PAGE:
Sensory Systems as Cybernetic Systems that Require Awareness of Alternatives to Interact with the World: Analysis of the Brain-Receptor Loop in Norwich's Entropy Theory of Perception

Proceedings of the 2009 IEEE International Conference on Systems, Man, and Cybernetics. San Antonio, TX (2009)
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Abstract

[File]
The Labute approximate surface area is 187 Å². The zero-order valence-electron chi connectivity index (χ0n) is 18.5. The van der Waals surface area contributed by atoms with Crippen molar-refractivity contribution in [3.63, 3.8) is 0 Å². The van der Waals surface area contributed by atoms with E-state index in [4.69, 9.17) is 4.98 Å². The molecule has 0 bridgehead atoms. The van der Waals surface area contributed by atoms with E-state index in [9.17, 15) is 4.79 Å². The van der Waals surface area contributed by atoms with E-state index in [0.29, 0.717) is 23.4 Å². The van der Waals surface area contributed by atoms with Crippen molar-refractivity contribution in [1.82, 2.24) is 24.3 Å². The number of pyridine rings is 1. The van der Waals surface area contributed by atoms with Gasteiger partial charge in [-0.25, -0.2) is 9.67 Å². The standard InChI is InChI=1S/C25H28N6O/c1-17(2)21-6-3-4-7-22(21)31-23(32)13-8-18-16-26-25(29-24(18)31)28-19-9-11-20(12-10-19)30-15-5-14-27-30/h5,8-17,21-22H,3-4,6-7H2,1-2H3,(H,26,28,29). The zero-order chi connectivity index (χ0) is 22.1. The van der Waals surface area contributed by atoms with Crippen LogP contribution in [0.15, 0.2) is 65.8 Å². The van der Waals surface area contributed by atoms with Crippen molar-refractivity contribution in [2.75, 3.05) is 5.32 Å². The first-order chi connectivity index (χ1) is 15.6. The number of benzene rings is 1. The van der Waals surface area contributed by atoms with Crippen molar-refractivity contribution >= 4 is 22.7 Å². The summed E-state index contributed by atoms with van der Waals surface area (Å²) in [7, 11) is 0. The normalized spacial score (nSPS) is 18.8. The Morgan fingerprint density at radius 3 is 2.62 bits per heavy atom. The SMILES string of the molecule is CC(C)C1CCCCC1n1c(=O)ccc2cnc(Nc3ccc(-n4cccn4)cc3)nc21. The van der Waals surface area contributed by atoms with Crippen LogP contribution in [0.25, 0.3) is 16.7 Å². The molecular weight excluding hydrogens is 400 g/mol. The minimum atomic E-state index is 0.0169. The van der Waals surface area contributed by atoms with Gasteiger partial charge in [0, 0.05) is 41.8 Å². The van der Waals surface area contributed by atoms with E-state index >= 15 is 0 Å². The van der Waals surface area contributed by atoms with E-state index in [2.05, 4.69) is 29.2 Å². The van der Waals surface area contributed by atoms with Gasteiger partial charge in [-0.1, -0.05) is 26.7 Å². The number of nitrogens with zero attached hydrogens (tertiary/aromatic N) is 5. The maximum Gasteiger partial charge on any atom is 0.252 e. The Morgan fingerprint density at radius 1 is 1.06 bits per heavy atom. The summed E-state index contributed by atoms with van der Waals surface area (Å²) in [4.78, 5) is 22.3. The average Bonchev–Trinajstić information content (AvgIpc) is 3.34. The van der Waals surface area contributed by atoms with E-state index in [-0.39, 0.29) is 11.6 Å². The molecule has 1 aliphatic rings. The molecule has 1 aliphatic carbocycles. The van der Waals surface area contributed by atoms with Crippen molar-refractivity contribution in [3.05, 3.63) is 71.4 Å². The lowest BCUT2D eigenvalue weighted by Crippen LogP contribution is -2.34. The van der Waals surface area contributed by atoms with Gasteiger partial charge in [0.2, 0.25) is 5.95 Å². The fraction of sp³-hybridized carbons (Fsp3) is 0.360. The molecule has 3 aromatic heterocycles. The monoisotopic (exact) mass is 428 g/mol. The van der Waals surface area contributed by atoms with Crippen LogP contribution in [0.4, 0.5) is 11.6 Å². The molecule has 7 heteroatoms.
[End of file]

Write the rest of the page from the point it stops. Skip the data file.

Introduction & Objectives: Norwich’s Entropy Theory of Perception (1975 [1] -present) stands alone. It explains many firing-rate behaviors and psychophysical laws from bare theory. To do so, it demands a unique sort of interaction between receptor and brain, one that Norwich never substantiated. Can it now be confirmed, given the accumulation of empirical sensory neuroscience? Background: Norwich conjoined sensation and a mathematical model of communication, Shannon’s Information Theory, as follows: “In the entropic view of sensation, magnitude of sensation is regarded as a measure of the entropy or uncertainty of the stimulus signal” [2]. “To be uncertain about the outcome of an event, one must first be aware of a set of alternative outcomes” [3]. “The entropy-establishing process begins with the generation of a [internal] sensory signal by the stimulus generator. This is followed by receipt of the [external] stimulus by the sensory receptor, transmission of action potentials by the sensory neurons, and finally recapture of the [response to the internal] signal by the generator” [4]. The latter “recapture” differentiates external from internal stimuli. The hypothetical “stimulus generators” are internal emitters, that generate photons in vision, audible sounds in audition (to Norwich, the spontaneous otoacoustic emissions [SOAEs]), “temperatures in excess of local skin temperature” in skin temperature sensation [4], etc. Method (1): Several decades of empirical sensory physiology literature was scrutinized for internal “stimulus generators”. Results (1): Spontaneous photopigment isomerization (“dark light”) does not involve visible light. SOAEs are electromechanical basilar-membrane artefacts that rarely produce audible tones. The skin’s temperature sensors do not raise skin temperature, etc. Method (2): The putative action of the brain-and-sensory-receptor loop was carefully reexamined. Results (2): The sensory receptor allegedly “perceives”, experiences “awareness”, possesses “memory”, and has a “mind”. But those traits describe the whole human. The receptor, thus anthropomorphized, must therefore contain its own perceptual loop, containing a receptor, containing a perceptual loop, etc. Summary & Conclusions: The Entropy Theory demands sensory awareness of alternatives, through an imagined brain-and-sensory-receptor loop containing internal “stimulus generators”. But (1) no internal “stimulus generators” seem to exist and (2) the loop would be the outermost of an infinite nesting of identical loops.
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